Unused third-party scripts can also increase your site’s load time. It is worth checking to see if there are unused scripts that can be removed. If you use Google Tag Manager, you should ensure you need all the scripts added to your site.
Remove unused plugins
Consider a theme change
Your site’s theme may be contributing to slow load times. The quality of WordPress themes varies widely, and some are more performant than others. It can be worth testing your page speed with different themes. You might find that your theme is the bottleneck, so changing the theme would be an excellent next step.
Add a content delivery network (CDN)
A Content Delivery Network (CDN) can help increase your site’s speed by caching requests and serving pages from data centers close to your visitors. The shorter distance data has to travel, the faster the page load time. A popular solution with a generous free plan is Cloudflare. You can read about how to configure it with Jetpack here. Cloudflare also helps to block malicious requests, which can further reduce server load.
If your site hosts video content, you might want to consider loading this content from a cloud-based server. Jetpack VideoPress can automatically load optimized videos from data centers close to your site’s visitors, enhancing your site’s speed.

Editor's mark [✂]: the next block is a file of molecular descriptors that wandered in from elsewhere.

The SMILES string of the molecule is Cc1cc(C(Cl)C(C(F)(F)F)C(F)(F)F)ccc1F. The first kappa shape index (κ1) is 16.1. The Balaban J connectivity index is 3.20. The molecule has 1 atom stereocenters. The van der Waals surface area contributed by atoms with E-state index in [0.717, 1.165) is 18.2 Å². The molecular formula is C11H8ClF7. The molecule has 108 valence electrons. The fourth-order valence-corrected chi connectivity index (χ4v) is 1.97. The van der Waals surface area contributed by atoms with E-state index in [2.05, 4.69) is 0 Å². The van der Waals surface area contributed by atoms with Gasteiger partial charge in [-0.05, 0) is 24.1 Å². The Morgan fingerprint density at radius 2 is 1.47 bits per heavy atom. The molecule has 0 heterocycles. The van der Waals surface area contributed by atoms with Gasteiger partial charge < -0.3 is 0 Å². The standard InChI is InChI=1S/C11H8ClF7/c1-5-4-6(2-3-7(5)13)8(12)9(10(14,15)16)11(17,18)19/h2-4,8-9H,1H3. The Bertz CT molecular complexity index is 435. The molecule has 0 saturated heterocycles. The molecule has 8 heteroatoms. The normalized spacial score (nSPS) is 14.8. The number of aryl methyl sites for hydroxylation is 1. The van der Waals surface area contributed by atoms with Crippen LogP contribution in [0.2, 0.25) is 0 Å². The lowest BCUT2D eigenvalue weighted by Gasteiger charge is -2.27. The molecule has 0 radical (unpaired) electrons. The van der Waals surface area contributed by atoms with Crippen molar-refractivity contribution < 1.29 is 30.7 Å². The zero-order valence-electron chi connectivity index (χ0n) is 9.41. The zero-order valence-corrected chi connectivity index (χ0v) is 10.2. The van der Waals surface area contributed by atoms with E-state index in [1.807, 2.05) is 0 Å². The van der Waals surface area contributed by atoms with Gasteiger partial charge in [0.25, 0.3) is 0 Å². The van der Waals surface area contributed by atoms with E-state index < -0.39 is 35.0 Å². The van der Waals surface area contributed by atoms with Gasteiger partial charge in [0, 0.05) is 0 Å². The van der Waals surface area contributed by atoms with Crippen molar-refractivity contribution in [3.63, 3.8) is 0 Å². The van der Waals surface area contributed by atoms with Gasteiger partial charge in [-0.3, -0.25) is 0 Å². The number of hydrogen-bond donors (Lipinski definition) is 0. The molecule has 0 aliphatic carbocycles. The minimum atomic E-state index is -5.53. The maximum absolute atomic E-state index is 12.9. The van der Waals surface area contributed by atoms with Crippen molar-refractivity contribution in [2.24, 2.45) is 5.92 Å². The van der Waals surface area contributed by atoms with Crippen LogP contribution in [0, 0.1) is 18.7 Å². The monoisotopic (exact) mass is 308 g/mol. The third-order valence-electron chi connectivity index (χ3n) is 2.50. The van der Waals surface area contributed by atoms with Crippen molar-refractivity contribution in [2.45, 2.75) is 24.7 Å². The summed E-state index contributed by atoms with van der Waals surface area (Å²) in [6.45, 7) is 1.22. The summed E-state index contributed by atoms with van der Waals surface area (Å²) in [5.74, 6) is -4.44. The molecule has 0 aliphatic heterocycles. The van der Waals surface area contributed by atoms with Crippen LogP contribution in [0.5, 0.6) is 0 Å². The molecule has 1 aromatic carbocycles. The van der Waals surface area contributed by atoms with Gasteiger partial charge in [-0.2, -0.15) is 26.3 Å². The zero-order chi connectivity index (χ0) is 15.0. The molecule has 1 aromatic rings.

Offload resource-intensive tasks to cloud servers
At the core of any WordPress installation is a database. Each time a page loads, WordPress queries the database and then displays the page. All of your site’s content is in this database, and depending on the plugins and functionality used on your site, large numbers of queries can slow down your site. Some tasks in WordPress, such as search and plugins that generate related content, are particularly intensive. Jetpack’s Search and Related Posts allow you to offload this work to WordPress.com’s servers.
Reduce server response time
The actual performance of your web server can also affect site speed. If this is the case, you may see an indicator in Google PageSpeed identifying an issue with the Time to First Byte (TTFB) on your web server. If Google PageSpeed indicates that your server is slow, you will want to reach out to your hosting provider. They may be able to offer additional advice or upgrade your account.
If they cannot assist, you may wish to move to a different and more performant host, such as WordPress.com. Business plans and above allow you to install plugins.